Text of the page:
Thursday, January 30, 2014

End of January Reflection: Pajama Party

On one of these recent cold days when school was cancelled, I invited grandson Peter to come for a Pajama Party. Maren was going to a friend's house for the day, but Pete was mine for the day. Daughter Kate on her way to work delivered him still in his pajamas and once out of all his outerware, he added his robe and slippers. I was in my pajamas, too, of course. With temperatures well below zero, we weren't going anywhere all day! 

What's a Pajama Party?
Pete asked what we do at a Pajama Party, and I told him we can do whatever we want, as long as we stay cozy in our 'jams. "Cozy" is one of his favorite words, and he then knew exactly what he wanted to do. "Build a fort." 

Since the dining room didn't yet have a table, I arranged four of the chairs and found a duvet to cover them with and voila, Pete had a fort. He and his special buddy, Wolfie, cuddled under the fort, telling stories and singing. Later on he brought a project into the fort and then listened as I read a chapter from the book we are currently reading. A cozy pajama day.

First Things First
My inclination all my life has been to have everything in place before I relax, before I have fun, before I write or get together with a friend. The house needs to be in order. I need to have a context in which to carry out all the other aspects of my life. When we moved to Ohio and then to Madison, it was easy to focus on the mission of creating home, for I didn't know anyone. I didn't have a clear plan or direction for what I wanted to do with my days, let alone my life, but this move has been very different. And finally, perhaps, I am learning to flow, to enjoy the mix, to shift gears, to even thrive in the midst of the unfinished.

This seems so basic, doesn't it? But it is a lesson I have needed to learn over and over, and these past weeks have given me lots of opportunities to deepen my learning.

Life Doesn't Wait
I'm not suggesting that I need to bend or give in to someone else's priorities. It doesn't mean that what I want is unimportant and can be blithely discarded. No, this is about paying attention, waking up. Peter isn't going to stay 5 years old while I arrange the bookshelves. My father at age 90 is not going to always be available for lunch. Maren, age 11, won't always be available for a Saturday morning event.  

And so Pete and I had a Pajama Party. We watched a movie, and put together a mosaic picture of a pirate ship, and made cookies, and read more chapters in a book that is getting very exciting, and we just hung out together. Surprise--I still managed to do some of the things on my list. By the end of the day I had done the laundry and changed our bed, and cleaned a bathroom, and paid bills and filed a bunch of papers and posted several items on Craigslist. I wrote emails and read several chapters in a Barbara Pym book I am rereading and made notes for this blog post. I ended the day by meditating.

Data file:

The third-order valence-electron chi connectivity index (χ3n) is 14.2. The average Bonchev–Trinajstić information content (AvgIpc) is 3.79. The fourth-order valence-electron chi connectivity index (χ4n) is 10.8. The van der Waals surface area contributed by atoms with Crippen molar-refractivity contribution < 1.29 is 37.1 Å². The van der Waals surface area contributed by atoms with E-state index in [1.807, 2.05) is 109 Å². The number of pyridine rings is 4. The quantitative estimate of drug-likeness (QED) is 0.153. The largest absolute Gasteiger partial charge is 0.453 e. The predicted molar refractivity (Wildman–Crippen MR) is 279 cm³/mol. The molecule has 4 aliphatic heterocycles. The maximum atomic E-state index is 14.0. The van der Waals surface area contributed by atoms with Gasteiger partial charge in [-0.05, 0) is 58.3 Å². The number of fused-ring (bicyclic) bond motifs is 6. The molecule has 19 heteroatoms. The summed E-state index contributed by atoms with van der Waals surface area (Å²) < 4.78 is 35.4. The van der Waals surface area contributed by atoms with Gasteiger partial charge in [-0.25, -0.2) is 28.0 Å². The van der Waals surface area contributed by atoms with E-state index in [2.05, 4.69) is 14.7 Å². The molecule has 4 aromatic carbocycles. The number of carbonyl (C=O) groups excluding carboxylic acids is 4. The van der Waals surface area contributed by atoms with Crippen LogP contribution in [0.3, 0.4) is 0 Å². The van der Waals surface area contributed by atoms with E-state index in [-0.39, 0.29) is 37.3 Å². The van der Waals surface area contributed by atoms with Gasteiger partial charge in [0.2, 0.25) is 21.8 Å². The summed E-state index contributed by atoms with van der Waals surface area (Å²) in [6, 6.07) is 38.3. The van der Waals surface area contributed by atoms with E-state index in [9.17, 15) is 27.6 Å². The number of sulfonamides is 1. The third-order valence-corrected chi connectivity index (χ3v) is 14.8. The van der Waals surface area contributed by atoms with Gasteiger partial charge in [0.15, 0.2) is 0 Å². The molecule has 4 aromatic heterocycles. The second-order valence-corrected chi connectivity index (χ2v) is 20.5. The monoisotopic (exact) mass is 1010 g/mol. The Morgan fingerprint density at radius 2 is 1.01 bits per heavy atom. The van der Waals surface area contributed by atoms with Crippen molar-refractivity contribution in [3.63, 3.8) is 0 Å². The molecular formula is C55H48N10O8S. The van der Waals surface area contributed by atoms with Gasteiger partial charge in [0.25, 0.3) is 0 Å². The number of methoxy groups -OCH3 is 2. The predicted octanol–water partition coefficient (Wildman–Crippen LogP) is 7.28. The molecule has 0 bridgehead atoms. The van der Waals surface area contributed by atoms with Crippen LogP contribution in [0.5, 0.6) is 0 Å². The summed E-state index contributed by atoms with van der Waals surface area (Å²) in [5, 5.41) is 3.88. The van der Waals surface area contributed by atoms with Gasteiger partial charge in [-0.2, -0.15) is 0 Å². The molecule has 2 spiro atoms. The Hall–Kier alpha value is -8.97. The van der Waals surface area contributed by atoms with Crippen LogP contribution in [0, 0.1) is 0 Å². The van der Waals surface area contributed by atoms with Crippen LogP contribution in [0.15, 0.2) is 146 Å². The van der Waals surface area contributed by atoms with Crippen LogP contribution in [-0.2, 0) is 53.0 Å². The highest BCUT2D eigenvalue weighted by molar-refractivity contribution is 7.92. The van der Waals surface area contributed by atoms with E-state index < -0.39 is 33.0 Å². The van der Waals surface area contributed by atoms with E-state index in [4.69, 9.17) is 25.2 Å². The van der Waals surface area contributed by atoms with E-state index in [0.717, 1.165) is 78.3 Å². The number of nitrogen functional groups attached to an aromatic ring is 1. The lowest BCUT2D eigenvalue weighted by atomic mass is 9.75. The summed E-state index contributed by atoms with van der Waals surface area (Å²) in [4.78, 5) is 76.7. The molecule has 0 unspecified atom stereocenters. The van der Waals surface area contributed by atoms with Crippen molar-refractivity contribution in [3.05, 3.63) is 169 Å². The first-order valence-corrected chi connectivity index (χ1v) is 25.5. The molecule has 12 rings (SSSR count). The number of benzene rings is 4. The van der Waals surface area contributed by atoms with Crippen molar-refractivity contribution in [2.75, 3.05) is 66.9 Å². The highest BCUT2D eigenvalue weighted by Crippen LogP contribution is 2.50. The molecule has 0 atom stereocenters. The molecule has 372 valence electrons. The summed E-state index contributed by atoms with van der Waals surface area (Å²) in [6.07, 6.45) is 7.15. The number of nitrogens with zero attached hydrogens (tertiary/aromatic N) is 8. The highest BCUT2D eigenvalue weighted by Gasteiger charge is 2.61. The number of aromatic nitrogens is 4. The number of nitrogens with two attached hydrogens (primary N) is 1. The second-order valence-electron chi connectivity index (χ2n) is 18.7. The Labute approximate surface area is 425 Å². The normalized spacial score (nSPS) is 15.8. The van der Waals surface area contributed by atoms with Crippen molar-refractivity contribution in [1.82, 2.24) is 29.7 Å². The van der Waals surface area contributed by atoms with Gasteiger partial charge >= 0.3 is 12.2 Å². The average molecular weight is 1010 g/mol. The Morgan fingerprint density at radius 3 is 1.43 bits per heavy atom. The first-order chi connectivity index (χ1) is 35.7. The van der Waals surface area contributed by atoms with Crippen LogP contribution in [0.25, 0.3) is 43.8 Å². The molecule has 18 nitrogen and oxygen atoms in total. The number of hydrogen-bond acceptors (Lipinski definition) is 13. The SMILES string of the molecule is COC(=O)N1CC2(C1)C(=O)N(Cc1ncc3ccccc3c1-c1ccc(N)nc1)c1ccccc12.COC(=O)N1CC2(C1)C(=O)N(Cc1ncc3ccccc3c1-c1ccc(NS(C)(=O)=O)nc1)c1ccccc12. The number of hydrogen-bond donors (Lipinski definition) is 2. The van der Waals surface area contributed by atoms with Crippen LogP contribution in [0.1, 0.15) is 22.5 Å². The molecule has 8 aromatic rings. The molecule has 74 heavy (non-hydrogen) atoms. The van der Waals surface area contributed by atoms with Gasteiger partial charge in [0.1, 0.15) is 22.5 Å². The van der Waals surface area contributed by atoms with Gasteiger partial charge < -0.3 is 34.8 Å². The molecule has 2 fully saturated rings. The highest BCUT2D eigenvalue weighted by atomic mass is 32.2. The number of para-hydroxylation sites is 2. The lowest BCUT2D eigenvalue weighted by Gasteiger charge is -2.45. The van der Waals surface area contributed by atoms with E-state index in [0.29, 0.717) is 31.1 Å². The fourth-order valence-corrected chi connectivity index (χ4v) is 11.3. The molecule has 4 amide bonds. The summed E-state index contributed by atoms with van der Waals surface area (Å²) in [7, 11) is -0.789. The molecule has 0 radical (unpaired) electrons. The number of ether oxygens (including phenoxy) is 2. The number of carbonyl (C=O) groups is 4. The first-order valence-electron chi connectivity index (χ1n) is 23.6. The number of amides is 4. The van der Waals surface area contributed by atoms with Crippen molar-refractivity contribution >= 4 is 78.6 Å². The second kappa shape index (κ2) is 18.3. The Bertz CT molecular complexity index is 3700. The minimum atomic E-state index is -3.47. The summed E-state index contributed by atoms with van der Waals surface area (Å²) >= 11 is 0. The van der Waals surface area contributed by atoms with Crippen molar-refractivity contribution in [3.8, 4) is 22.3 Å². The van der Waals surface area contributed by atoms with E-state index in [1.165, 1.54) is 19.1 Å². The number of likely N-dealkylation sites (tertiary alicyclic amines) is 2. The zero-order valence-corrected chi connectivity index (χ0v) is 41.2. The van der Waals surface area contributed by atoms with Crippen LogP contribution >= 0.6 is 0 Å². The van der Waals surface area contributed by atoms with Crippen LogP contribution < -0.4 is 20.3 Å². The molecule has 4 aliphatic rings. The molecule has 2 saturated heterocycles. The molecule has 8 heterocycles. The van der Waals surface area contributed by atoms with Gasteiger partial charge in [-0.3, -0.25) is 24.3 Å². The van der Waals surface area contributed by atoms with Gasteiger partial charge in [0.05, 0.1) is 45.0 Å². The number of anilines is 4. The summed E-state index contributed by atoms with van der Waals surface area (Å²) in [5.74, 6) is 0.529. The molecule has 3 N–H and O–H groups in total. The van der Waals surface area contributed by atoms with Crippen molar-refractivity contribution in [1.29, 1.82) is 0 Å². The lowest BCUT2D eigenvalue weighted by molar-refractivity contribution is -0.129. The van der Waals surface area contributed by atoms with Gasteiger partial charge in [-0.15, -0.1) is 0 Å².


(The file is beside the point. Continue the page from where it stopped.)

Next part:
Here's what Bernie Glassman says in his book Instructions to the Cook, A Zen Master's Lessons in Living a Life That Matters:
          Usually, we function with a split between what we want
          to do and what we're actually doing, between what we
          wish we had and what we have. This division creates
          a loss of time and energy, and that loss actually wears
          us down. Since the mind wants something other than
          what's happening, it creates the delusion that there's
          not enough time or that time is running out.

          But when we eliminate the gap between our 
          expectations and what we'e doing, our energies
          all go into what we're doing at the moment. We're
          not wasting our energy on what we think we should
          be doing. At that point, all of a sudden, the notion
          of time disappears. It's no longer a question of having
          not enough time or a lot of time. The very notion of time,
          duration or interval, is gone.

          The magic secret is to do just one thing at a time. 

I will say this, however, I can do just as much wearing my pajamas as I can when fully dressed. 

An Invitation
Do you need a Pajama Party in your life? Does your feelings about not having enough time get in the way of living fully? How have you dealt with time issues in your life? Join the conversation. 


  1. I think of this as always remembering the "Big Picture." What memories do I want that will help feed my soul? Is it that extra half hour of study time for a test (that I probably already studied enough for) or is it time for lunch and connection with a friend?

    1. You are so right. The Big Picture view is often just what is needed! Thanks for your comment.


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